In the present invention, the same display stations 74, 76, 78, and 80 (and colon dots) are utilized to provide a calendar display for displaying the date, month and AM or PM of time. The month in decimal number form is displayed on stations 74 and 76, the day of the month in decimal number form on stations 78 and 80. Illumination of colon dot 81 indicates AM of time and illumination of colon dot 83 is used to indicate PM of time. The calendar portion of the circuit is also incorporated into LSI chip 70 and the calendar information is displayed in response to depression of button 20 in FIG. 1. For a detailed discussion of the operation of the time and calendar circuit 70 of this invention, reference may be had to assignee's copending application Ser. No. 504,734, filed Sept. 10, 1974, the disclosure of which is incorporated herein by reference.

FIG. 4 shows that portion of the large-scale integrated circuit chip 70 relating to the battery monitor 200 of the present invention along with associated elements. The integrated circuit 70 is identical to the circuit shown in assignee's copending application Ser. No. 504,734, filed Sept. 10, 1974, with the exception that added to it are the CMOS NAND gates 202 and 230 and a CMOS non-inverting buffer amplifier 204. These elements are formed of complementary symmetry MOS transistors and are incorporated directly into the chip 70.

Also forming a part of the large scale integrated circuit chip is a display timer 206 connected to the inertial switch 71, read switch 132, and date switch 138. This timer is of the type shown, for example, in U.S. Pat. No. 3,760,584 and comprises a flip-flop which is set by a positive pulse resulting from closure of one of the switches 71, 132 or 138. As described in the patent, the flip-flop is reset after 11/4 seconds by a delay counter connected to the divider. The display timer circuit 206 is in turn connected by a lead 208 to a strobe circuit 210. This strobe circuit produces the strobe signals S1, S2, S3 and S4, for the transistors 82, 84, 86 and 88 of FIG. 3. The display stations have their circuits completed by conduction of these transistors in sequence such that the hours tens station 76 is first energized (along with the colon dots), then station 74, next station 80 and finally station 76. The date display is of course strobed by these same transistors in the same sequence. The battery monitor circuit 200 in FIG. 4 receives an output from the display timer circuit 206 by way of a lead 212 and is in turn connected to AND gate 202 by way of a lead 214. When the battery monitor circuit senses a low battery voltage and the display has been actuated as indicated by an output from display timer circuit 206 on the lead 212, the battery monitor circuit acts to produce a 4Hz blinking signal on strobe lead S4 to blink the rightmost digit or display station 76 at the readily discernible 4Hz rate.

FIG. 5 is a detailed circuit diagram of the battery monitor circuit 200 and shows associated elements with like parts bearing like reference numerals. In general, it comprises a display ON switch generally indicated at 216, a reference voltage generator generally indicated at 218, a voltage comparator 220, and a high gain amplifier 222. The 4Hz blinking signal is taken from the binary frequency divider or frequency converter 60 of FIG. 2 by way of a lead 224. The transistor switch 216 acts as an enabling device which senses when the display is on and provides power to the battey monitor circuit only during display on time, thereby conserving battery energy. The voltage reference generator circuit 218 is constructed to be temperature and supply voltage independent.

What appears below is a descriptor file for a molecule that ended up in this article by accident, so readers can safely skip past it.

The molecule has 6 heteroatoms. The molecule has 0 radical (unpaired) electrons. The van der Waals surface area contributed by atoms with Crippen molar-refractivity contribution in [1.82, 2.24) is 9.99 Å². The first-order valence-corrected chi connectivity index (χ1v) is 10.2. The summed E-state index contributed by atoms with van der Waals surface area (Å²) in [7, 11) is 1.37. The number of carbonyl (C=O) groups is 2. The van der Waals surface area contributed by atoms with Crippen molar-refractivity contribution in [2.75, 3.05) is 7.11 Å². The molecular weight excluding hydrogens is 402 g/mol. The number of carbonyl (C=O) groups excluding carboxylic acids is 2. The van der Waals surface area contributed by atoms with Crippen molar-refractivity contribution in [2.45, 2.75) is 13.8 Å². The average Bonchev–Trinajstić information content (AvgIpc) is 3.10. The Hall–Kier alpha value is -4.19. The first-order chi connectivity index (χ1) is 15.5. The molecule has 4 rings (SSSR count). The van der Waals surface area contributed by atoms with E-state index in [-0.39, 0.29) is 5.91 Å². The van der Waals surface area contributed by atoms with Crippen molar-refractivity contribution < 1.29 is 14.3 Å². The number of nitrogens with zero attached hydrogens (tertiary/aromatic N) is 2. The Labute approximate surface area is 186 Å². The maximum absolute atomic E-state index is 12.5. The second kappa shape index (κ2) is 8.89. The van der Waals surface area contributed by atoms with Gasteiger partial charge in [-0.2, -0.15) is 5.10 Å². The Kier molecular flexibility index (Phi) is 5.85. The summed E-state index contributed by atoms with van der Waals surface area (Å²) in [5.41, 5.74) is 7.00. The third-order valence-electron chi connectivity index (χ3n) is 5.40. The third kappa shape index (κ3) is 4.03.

The enable switch is formed in FIG. 5 by transistor Q1 connected to the positive side of the power supply battery as indicated by the terminal Vdd. The reference voltage generator circuit comprises transistors Q2, Q3, Q4, Q5, Q6, Q7, Q8, and Q9. A temperature and battery voltage independent reference voltage appears at junction 226 and this is applied to the base of transistor Q10. The transistors Q10 and Q11 form a voltage comparator. The output of the voltage comparator is applied by way of a lead 228 to the base of transistor Q12 which forms the high gain amplifier 222. A signal developed across resistor R13 at junction A is applied as one input to a NAND gate 230 which receives at its other input by way of lead 224 the 4Hz signal from the divider. The conventional strobe signal for the rightmost digit or station is supplied from the strobe circuit 210 of FIG. 4 to one input of NAND gate 202 by way of a lead 232 whereas the other input of NAND gate 202 is connected to the output of NAND gate 230.

In operation, as the output from the display timer circuit 206 in the CMOS chip at it appears on lead 208 goes low, it provides a drive current to the base of transistor Q1 when the display is on. With base current supplied, Q1 saturates and the supply voltage line for the battery monitor circuit is essentially brought to Vdd less the saturation voltage drop of Q1. Transistors Q2 through Q9 are in the form of a band-gap voltage reference circuit. They provide a temperature independent voltage reference that is also well regulated versus supply voltage input in a well known manner. However, the circuit 218 is modified from conventional band-gap voltage reference circuits, in that Q5, Q6 are supplied with different currents but have identical geometries. The circuit operation is such that the base-emitter voltage drops of Q5 and Q6 are different but track identically with temperature, i.e., the base-emitter voltage drop is described by the equation: ##EQU1## where: ΔVBE = the difference in base-emitter voltage drops of transistors Q5 and Q6

k= boltzman constant

T = Temperature in degrees Kelvin

Q = the charge on an election Ln(I5 /I6)